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  • 3 months later...

The original post went unanswered (I guess no experts on this here :)), but I will use it as an anchor for continuous discussion on british India, picked up a couple of coins recently.


The early 1840 mintage of the East India Company started with the small young head (YH) Queen Victoria bust, similar to the one minted on the small coinage back at England. KM-459




However the same year a different design was introduced with the larger bust and divided obverse legend. Raised W.W. on truncation - KM-460.




I know coins are not in the greatest shape, but any suggestions on how I can identify the sub-types will be appreciated.

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The original post asked about a NINETEEN-40 (not 1840). There are no 1840 1-anna coins. The Krause Standard Catalog of World Coins does not show much difference in value for the three circulating varieties. The Calcutta large head Proofs is priced about 10 times more than the others, but no mintage figures are given for them, all totals included in one number for large head (60 million) and for small (144 million).


Allow me to add my Very Fine rupee to the inventory. The Krause Standard Catalog of World Coins lists 16 varieties for the Victoria rupee: 8 with the running legend; and 8 with the divided legend. Count the berries. Is WW raised? Is WWB raised? and so on...



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However funny this sounds, this post started with the Canadian 1956 dime. Not the regular Elizabeth issue, but the one referenced as a dot variety. I have got one a couple of weeks ago, but was hard pressed to see where the seller found this dot until I could barely see it. Satisfied I left positive feedback for the seller althoguh I am not sure if I really got my worth out of that purchase.


So when I got yesterday another Bombay 1945 1/4 rupee (in a small lot with 10 or 11 other coins), I first simply put it aside until later, I actually was after the 1890H Hong Kong 5 cents in that lot. But when I started comparing it with the 2 I already had in order to decide what do I leave in the collection and what dump to sell later on, I suddenly realised that there is something in the field that does not belong there - a dot. A much bigger dot sticking out of the field right behind King's neck in the open field. So I looked at the other 2 specimen I had and found that one more had the dot while the third did not. But what really got me to write about it is that when I started posting coins to the OMNI and describing them I went on to point where, compared to the legend, the dot is I also realised that the 2 dots were in different locations. All 3 are decent average uncirculated coins, and all 3 are Bombay very large mintage - 181 million comparable with dime and quarter issues of a much bigger economy of the United States of the same year. Each one of the 3 has some sort of defect - one had flan lamination, the other one had a strike through, third had a small flan defect by under one of the letters in the legends. So we all know that dot's on the dies or master dies, unless put there by design, will come from rust and corrosion on the steel dies, but this just looks too good (read interesting) to simply write it off on the rusted dies. Maybe these are true varieties, I just could not find any references to them in Remick's British Commonwealth Coins (one does not look into Krause for variaties). I do not have Piedmore or any other catalog, so will appreciate if someone does have and can let me know if the existence of these varieties had been acknowledged by anyone.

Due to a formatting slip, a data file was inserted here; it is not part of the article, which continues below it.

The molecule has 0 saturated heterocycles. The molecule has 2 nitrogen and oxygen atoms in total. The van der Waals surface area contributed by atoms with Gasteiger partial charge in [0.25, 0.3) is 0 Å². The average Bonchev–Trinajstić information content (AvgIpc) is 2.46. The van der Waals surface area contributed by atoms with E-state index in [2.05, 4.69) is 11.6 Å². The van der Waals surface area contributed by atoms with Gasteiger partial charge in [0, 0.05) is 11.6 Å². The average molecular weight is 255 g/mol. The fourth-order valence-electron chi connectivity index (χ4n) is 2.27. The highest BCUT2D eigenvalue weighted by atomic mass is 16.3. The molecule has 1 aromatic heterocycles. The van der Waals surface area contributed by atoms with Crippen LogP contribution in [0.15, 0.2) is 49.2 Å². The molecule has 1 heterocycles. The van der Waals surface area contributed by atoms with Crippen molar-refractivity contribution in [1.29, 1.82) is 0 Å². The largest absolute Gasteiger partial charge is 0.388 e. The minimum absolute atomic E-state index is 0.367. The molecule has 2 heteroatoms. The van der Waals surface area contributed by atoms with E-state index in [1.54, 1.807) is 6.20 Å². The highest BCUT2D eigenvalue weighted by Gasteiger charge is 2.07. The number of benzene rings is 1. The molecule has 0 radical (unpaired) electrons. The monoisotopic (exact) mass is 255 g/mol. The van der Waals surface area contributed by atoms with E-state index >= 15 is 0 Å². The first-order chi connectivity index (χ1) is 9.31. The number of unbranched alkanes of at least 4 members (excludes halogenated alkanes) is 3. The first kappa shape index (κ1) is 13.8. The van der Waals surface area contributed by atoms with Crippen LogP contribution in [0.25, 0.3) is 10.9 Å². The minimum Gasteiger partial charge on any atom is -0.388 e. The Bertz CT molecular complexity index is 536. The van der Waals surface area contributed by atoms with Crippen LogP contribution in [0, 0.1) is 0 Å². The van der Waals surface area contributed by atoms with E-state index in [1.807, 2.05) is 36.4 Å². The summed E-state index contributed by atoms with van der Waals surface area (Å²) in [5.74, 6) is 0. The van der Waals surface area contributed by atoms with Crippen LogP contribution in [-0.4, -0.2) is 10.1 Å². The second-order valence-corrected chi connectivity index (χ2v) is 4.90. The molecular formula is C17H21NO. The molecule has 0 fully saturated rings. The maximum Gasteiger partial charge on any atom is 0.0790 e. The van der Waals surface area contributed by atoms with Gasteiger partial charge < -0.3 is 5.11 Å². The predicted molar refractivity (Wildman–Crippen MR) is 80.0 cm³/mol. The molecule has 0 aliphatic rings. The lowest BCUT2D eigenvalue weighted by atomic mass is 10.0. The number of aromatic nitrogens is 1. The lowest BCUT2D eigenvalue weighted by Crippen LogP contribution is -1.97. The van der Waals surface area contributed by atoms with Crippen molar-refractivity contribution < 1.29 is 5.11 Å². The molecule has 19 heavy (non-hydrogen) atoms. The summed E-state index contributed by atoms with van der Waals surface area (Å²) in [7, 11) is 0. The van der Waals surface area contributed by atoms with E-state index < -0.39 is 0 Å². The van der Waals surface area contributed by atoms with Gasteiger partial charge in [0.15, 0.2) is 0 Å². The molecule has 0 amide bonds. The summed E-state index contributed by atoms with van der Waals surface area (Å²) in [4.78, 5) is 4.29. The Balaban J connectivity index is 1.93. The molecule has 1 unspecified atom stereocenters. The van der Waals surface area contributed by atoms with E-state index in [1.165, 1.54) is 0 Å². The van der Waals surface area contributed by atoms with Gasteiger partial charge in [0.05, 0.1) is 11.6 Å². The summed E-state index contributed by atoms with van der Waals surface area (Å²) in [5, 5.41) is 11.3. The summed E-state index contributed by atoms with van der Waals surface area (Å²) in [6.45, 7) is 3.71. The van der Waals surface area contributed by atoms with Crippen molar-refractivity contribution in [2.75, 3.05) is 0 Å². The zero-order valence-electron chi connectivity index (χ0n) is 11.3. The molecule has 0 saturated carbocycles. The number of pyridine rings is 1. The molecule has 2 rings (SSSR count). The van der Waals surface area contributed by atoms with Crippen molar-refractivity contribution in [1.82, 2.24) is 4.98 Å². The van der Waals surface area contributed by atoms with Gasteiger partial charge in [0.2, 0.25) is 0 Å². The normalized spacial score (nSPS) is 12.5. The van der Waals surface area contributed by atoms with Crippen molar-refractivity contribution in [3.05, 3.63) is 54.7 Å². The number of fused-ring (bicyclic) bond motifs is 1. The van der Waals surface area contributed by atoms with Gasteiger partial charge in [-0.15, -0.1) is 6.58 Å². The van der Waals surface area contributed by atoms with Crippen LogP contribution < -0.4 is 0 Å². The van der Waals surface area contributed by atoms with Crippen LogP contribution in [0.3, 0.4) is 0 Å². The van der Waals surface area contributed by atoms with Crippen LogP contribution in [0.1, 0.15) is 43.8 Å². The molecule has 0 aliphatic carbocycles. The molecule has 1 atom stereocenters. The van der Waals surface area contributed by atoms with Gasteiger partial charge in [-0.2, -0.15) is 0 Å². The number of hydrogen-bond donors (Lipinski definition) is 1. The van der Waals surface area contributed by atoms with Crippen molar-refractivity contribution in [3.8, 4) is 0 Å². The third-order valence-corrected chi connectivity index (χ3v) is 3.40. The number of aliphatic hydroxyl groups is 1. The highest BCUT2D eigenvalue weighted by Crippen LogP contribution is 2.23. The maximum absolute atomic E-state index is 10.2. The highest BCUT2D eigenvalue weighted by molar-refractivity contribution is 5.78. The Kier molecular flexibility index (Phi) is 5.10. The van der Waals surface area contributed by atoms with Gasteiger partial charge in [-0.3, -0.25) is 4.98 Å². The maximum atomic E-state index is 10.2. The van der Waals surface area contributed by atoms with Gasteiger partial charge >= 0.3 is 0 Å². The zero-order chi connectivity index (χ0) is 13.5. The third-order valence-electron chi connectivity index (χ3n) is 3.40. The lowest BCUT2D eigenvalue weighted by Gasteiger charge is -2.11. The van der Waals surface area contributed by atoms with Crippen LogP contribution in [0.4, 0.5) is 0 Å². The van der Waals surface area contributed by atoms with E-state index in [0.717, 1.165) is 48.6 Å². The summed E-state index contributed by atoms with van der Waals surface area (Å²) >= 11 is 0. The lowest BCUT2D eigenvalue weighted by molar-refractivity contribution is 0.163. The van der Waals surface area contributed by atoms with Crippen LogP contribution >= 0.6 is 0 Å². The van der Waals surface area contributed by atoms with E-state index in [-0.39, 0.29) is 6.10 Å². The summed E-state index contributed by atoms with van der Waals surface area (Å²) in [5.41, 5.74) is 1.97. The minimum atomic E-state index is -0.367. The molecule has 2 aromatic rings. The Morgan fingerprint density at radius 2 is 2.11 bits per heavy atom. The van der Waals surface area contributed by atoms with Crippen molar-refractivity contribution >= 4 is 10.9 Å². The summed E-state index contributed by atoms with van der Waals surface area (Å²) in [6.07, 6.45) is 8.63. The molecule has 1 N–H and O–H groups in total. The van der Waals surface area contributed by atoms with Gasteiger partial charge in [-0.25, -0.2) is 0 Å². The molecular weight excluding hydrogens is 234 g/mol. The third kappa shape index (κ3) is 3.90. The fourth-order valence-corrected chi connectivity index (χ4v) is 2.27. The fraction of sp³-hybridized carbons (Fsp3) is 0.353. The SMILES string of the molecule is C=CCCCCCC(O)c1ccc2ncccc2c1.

Here are the coins for your reference:


Large low dot variety



Smaller higher dot valiety



Details of the dots



And the "no dot" variety


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  • 1 year later...

Got a couple of new coins in the mail from Norway (I think :-) ) , time to share.

First is Victoria British India 1840 quarter rupee. I do not think I have had Madras minted type before and I first thought this was one with S on truncation and wanted to complain again on Krause mistakes (no dot after date id not match published varieties) but later found WW so it must be B for the more common KM-453.3/ To an unarmed eye looks like a beauty, picture too, under the magnification I can see that the obverse raised Queens portrait is weakly struck and a fair number of surface scratches. Reverse is almost proof like with mirror surfaces between letters. Must have been minted from the freshly polished dies.




And an even more commonly encountered George V half rupee. Still toning makes it look really nice.



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Nice to see original rupees - I'm starting to see jeweler's copies, which I assume in India probably pass by weight just as the real ones are. (and akin to the middle eastern made copies of sovereigns, in full weight and karat)

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